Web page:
Marketwired Blog

Tips from the Trainer: Twitter usernames and Facebook pages

In this weekly series, SM 10X30 fitness trainer and resident social media specialist Nick Shin answers selected questions from program participants, offering tips and insights to help you make the most of your training.

Hi folks.  In last week’s Tips from the Trainer, I answered questions about username availability and how limiting your profile affects your social networking.  This week, I decided to answer questions specific to Twitter and Facebook.

How do I change my username on Twitter? Why would I want to change my username?  How do I cancel a Twitter account so I can reuse my email address?

NS: If you want to simply change your username, you do not need to delete your account.  Simply log in and click on SETTINGS, then ACCOUNT, and then find the EMAIL field to change your email address.

There are several reasons why you might want to change your Twitter username:

  • Branding Opportunities: You want to change the way your name/business is branded.  For example, if you are a PR firm or a PR consultant, consider the initials “PR” as part of your username.
  • Length: You feel your username is too long — shortening the username provides more opportunity for retweets.
  • Professionalism: You feel your username is inappropriate for professional networking, especially if you want to start using Twitter similarly to LinkedIn.

SM10x30 Social Media Fitness ProgramIf you want to delete your account permanently, log in as explained above.  However, before you continue, change your email address so that you can reuse the email address you want to use. Once logged in, go to SETTINGS, then ACCOUNT, scroll to the bottom and click DELETE MY ACCOUNT.  It takes about 24 hours for the account to be deleted.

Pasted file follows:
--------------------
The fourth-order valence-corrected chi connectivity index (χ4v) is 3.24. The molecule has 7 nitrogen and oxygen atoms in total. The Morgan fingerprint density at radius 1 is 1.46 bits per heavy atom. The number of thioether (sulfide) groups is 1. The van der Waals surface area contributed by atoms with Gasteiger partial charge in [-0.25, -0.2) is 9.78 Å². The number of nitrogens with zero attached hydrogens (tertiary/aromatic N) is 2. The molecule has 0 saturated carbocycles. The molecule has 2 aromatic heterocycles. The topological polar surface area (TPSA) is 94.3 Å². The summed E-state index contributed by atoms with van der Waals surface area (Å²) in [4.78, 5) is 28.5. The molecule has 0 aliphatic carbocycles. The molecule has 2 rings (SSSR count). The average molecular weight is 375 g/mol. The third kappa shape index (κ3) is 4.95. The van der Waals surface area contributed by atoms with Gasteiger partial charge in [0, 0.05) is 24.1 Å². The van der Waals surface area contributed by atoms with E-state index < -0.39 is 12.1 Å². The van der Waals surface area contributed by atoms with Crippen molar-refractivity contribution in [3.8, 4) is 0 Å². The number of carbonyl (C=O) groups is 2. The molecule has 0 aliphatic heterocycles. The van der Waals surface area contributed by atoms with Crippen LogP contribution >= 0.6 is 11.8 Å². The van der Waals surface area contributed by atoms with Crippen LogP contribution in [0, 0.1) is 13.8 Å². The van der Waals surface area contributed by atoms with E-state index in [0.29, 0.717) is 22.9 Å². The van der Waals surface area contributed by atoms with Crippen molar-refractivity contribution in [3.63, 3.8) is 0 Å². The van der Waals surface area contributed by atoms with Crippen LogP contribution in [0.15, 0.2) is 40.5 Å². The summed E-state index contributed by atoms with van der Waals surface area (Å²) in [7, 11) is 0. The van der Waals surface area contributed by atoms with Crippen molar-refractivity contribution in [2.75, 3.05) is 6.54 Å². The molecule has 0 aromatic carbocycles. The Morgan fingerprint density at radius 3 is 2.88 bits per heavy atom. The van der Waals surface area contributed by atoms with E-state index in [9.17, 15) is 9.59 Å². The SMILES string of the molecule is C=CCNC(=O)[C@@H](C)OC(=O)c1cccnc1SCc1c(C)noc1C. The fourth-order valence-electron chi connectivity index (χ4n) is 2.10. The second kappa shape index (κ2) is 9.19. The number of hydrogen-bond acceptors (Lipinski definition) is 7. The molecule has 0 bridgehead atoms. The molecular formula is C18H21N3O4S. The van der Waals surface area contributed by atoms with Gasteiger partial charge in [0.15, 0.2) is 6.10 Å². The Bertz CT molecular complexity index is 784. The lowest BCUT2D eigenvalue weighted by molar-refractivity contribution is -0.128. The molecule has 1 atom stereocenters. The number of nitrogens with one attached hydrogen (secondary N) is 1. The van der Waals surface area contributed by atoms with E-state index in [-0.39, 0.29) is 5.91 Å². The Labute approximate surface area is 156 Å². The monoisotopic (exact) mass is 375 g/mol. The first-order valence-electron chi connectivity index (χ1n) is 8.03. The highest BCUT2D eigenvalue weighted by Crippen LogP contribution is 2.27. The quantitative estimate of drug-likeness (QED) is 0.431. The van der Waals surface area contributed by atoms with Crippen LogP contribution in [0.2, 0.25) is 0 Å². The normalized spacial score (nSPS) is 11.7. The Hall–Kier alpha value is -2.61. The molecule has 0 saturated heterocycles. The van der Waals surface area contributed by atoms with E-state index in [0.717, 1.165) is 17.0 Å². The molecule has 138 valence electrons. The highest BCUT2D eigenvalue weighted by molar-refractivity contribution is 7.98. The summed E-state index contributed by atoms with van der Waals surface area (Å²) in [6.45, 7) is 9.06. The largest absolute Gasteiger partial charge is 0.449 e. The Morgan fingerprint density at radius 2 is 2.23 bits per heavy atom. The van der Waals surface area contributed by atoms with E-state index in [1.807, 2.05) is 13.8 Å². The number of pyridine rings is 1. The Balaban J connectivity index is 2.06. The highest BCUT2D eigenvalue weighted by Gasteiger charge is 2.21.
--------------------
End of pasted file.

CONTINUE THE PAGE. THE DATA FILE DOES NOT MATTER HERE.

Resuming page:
Do you have a personal Facebook page and a professional one? I can’t even find the time to keep my personal Facebook page up-to-date, let alone a professional one.

NS: I keep a personal Facebook page and also manage Marketwire’s fan page, so it can be done.  Many people create a personal Facebook page meant solely for friends and family members while also maintaining a fan page for business purposes.

If you create a fan page, make time to update it often enough so you don’t lose your fans.  As long as you are providing links to resources and relevant articles, as opposed to spamming your fans/followers to promote your products and services, you will continue to gain a steady stream of fans.  In terms of priority, business before pleasure, they say! Friends and family will understand your week-old updates, but clients won’t tolerate stale content.

Hope that helps. Thanks to all the SM10x30 participants who submitted their questions. Your dedication and willingness to learn are much appreciated!  Keep your questions and feedback coming!  Send me an email at nshin [at] marketwire [dot] com.

Related posts:

Tags: ,

Featured Posts

How to Raise Visibility with an Online Newsroom

[By Kait Fowlie] The aim of an online newsroom is simple: you want to create one centralized place where the media ...

Read More

How to Make the Job of a Journalist Easier

[By Tannette Johnson-Elie] In today’s era of digital news, journalists are under increasing pressure to produce more and their jobs are ...

Read More

How PR pros can integrate Meerkat and Periscope into their strategies

[By Jason Mollica] There are two new kids on the social media block that are making many swoon. By now (hopefully), ...

Read More

The New Influencers: Working with High-Profile Bloggers

[By Karen Geier] PR used to be a lot more centralized. There were very specific reporters for radio, TV, and print ...

Read More

Top 10 PR Blogs You Should Be Reading

[By Aaron Broverman] When it comes to PR resources online, it seems you can throw a rock and hit a PR ...

Read More

Follow Me